My GAME plan is focused on creating authentic learning experiences that allow students to explore their interests and creating diverse learning experiences that meet students’ different learning styles and needs.  Last week I identified what actions I have already taken to meet my goals and what resources and information I still need to achieve my goals.  Although, I have a good start on reaching my goals, I found there are resources available to help me find more information for achieving my goals.

The resources I have taken advantage of as I work towards reaching my goals are the district librarians, my grade level colleagues, and my instructional coach.  I discussed my goals for creating authentic instruction and meeting students’ diverse learning needs.  They agreed to work with me to create an authentic science lesson that integrates technology and writing.  In this unit, students will learn about the different animal habitats and then research information about different animals.  After completing their research, students will use an organizer to write down why an animal could or could not survive in a certain habitat.  Once students complete their organizers, they will turn their learning into a narrative book using the Book Creator application where an animal tells about its habitat.  Computer applications are mindtools that support students in sharing what they have learned in a unique way (Cennamo, Ross, & Ertmer, 2009).  The Book Creator application will enable students to use an iPad as a mindtool to share their new knowledge.

In this lesson, they have also helped me in developing ideas to meet the diverse learning needs of students.  When teachers are flexible in using instructional strategies, resources, and assessments, the diverse learning needs of students are more likely to be met, which can lead to better understanding of content (Cennamo et al., 2009).  In my collaboration with my colleagues, we decided that it would be a good idea to focus on creating different learning activities that would activate Gardner’s multiple intelligences.  As we introduce the habitats, we will use images, videos, and a song about habitats to support the musical and visual learners.  Students will also be allowed to work in partners as they work on the project.  Working in pairs will support the linguistic and interpersonal learners.  Students will also use an organizer and a Book Creator application to create their books, which will support students’ logical and kinesthetic intelligences.

From working with my colleagues on my GAME plan, I have learned several ideas for creating authentic instruction that meets the diverse learning needs of students.  I have also learned strategies for integrating technology throughout a lesson.  I have realized that I might need more help with classroom management as I implement authentic learning experiences with technology.  For example, I need to create procedures for situations when more than one student has a question and I am busy working with another student.  Cennamo et al. (2009) suggested that students should ask neighbor peers for help or teachers can assign technology leaders to support other students.  A question I still need more information about is how to effectively manage time for authentic learning experiences.  I know that if I can fine tune my classroom management skills for these types of learning experiences, I will enjoy teaching them more and my students will increase their learning from them.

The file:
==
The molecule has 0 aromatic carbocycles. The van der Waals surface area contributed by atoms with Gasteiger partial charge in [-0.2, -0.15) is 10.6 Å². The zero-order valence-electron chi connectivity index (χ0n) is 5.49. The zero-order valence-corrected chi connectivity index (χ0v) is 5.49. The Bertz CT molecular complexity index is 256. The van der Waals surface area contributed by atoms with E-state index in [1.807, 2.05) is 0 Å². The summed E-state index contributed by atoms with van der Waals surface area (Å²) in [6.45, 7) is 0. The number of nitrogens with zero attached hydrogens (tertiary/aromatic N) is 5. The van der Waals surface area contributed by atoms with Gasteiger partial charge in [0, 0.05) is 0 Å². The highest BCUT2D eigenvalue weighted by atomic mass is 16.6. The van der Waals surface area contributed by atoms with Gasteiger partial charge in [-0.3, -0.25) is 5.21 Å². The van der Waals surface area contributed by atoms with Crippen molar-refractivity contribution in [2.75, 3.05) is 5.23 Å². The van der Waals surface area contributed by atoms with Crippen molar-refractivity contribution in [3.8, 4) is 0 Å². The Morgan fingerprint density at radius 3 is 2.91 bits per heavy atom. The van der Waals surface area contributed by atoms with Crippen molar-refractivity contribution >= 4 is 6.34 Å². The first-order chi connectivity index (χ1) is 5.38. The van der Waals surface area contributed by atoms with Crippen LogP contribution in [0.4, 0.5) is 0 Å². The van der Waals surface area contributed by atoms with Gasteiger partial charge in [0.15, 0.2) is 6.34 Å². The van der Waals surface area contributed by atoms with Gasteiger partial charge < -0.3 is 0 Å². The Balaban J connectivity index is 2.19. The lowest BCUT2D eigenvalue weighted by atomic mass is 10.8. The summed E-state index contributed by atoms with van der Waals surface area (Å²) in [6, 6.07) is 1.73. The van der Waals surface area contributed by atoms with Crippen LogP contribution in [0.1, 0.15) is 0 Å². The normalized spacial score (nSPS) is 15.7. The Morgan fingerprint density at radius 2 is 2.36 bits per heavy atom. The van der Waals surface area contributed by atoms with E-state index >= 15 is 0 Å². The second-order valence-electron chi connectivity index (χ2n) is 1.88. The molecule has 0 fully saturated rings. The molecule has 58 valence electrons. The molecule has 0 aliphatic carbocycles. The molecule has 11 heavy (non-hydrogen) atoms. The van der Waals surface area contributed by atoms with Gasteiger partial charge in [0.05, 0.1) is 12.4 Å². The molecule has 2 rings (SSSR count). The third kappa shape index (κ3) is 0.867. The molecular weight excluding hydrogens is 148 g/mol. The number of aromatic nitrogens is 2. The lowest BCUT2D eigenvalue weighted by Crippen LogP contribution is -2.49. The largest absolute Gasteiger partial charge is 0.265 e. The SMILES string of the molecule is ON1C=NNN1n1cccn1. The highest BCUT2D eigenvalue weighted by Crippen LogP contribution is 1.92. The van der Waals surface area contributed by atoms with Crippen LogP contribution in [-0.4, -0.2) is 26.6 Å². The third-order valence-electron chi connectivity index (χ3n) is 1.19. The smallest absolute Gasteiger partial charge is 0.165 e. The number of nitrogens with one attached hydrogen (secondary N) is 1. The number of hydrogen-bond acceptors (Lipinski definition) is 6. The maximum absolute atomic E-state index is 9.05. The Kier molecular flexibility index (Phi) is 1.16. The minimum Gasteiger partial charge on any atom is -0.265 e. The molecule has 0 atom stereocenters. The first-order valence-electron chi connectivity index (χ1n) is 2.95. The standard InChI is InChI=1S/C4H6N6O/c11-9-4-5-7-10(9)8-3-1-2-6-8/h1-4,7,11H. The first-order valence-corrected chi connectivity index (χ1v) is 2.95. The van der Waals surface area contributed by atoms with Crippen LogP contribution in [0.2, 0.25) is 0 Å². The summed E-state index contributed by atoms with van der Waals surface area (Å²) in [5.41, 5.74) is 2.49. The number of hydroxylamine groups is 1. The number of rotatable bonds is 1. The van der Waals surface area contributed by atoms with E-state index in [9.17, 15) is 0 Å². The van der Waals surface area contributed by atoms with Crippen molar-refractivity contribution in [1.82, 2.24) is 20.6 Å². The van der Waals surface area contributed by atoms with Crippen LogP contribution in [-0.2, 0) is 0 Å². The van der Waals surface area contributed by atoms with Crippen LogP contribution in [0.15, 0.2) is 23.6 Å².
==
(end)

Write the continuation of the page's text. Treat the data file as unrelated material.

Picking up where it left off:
References:

Cennamo, K., Ross, J. & Ertmer, P. (2009). Technology integration for meaningful classroom use: A standards-based approach. (Laureate Education, Inc., Custom ed.). Belmont, CA: Wadsworth, Cengage Learning.

Carrying Out My GAME Plan

For my personal GAME plan I have set two goals that align with The International Society for Technology in Education (ISTE) for Teachers. My first goal is to develop authentic learning experiences that allow students to explore their interests, and the second goal is to design learning experiences that meet diverse students’ learning styles and needs. I have already taken several steps in my classroom to aid me in accomplishing my goals, which include creating a class blog, gaining access to technology, and purchasing applications to support authentic learning experiences. To effectively carry out my GAME plan, it is important to identify the specific steps I have already taken to reach my goals and what information and resources I still need.

One step I have already taken to help me in reaching my goals is creating a class blog. A class blog supports an authentic learning environment because it provides a way for students to share their work with people in and outside of the classroom. By sharing work with others, students can engage in real conversations about the content they are learning. A class blog is also beneficial in supporting the diverse learning needs of students. A class blog can serve as a tool to share learning for the day (Laureate Education, 2009a). By posting instructional information to a class blog, students are able to review what they have learned. Communication tools allow students to express their ideas at a pace that is comfortable to them (Cennamo, Ross, & Ertmer, 2009). A blog also supports students’ diverse learning needs because it supports students who struggle with expressing their learning, such as English Language Learners (ELLs), by providing them with an alternative way to communicate.